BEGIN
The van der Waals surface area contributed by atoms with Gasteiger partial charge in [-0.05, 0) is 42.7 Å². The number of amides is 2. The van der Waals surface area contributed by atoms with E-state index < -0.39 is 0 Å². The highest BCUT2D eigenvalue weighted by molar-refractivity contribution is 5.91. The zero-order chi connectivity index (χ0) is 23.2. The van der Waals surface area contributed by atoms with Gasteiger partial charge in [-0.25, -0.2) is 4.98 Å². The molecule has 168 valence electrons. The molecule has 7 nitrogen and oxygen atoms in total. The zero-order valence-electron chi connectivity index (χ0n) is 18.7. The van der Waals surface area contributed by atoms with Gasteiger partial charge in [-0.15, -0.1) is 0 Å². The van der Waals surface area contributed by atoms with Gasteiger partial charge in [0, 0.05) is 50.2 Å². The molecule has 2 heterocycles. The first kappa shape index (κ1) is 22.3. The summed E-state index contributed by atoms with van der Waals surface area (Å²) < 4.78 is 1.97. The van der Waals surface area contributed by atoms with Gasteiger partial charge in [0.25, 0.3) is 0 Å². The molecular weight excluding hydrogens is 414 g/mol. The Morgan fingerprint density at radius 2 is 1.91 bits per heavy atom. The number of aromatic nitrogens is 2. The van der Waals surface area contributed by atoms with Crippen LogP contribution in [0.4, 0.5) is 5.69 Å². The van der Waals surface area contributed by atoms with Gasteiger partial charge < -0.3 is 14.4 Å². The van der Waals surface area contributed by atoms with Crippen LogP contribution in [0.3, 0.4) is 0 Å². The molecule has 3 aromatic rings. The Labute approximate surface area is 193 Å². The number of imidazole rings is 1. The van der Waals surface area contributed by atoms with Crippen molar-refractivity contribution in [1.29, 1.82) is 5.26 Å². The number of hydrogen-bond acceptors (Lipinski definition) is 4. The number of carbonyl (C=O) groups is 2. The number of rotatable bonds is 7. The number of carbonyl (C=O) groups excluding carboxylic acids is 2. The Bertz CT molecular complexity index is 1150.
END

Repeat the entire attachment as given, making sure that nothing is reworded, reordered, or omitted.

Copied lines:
The van der Waals surface area contributed by atoms with Gasteiger partial charge in [-0.05, 0) is 42.7 Å². The number of amides is 2. The van der Waals surface area contributed by atoms with E-state index < -0.39 is 0 Å². The highest BCUT2D eigenvalue weighted by molar-refractivity contribution is 5.91. The zero-order chi connectivity index (χ0) is 23.2. The van der Waals surface area contributed by atoms with Gasteiger partial charge in [-0.25, -0.2) is 4.98 Å². The molecule has 168 valence electrons. The molecule has 7 nitrogen and oxygen atoms in total. The zero-order valence-electron chi connectivity index (χ0n) is 18.7. The van der Waals surface area contributed by atoms with Gasteiger partial charge in [-0.15, -0.1) is 0 Å². The van der Waals surface area contributed by atoms with Gasteiger partial charge in [0, 0.05) is 50.2 Å². The molecule has 2 heterocycles. The first kappa shape index (κ1) is 22.3. The summed E-state index contributed by atoms with van der Waals surface area (Å²) < 4.78 is 1.97. The van der Waals surface area contributed by atoms with Gasteiger partial charge in [0.25, 0.3) is 0 Å². The molecular weight excluding hydrogens is 414 g/mol. The Morgan fingerprint density at radius 2 is 1.91 bits per heavy atom. The number of aromatic nitrogens is 2. The van der Waals surface area contributed by atoms with Crippen LogP contribution in [0.4, 0.5) is 5.69 Å². The van der Waals surface area contributed by atoms with Gasteiger partial charge < -0.3 is 14.4 Å². The van der Waals surface area contributed by atoms with Crippen LogP contribution in [0.3, 0.4) is 0 Å². The molecule has 3 aromatic rings. The Labute approximate surface area is 193 Å². The number of imidazole rings is 1. The van der Waals surface area contributed by atoms with Crippen molar-refractivity contribution in [1.29, 1.82) is 5.26 Å². The number of hydrogen-bond acceptors (Lipinski definition) is 4. The number of carbonyl (C=O) groups is 2. The number of rotatable bonds is 7. The number of carbonyl (C=O) groups excluding carboxylic acids is 2. The Bertz CT molecular complexity index is 1150.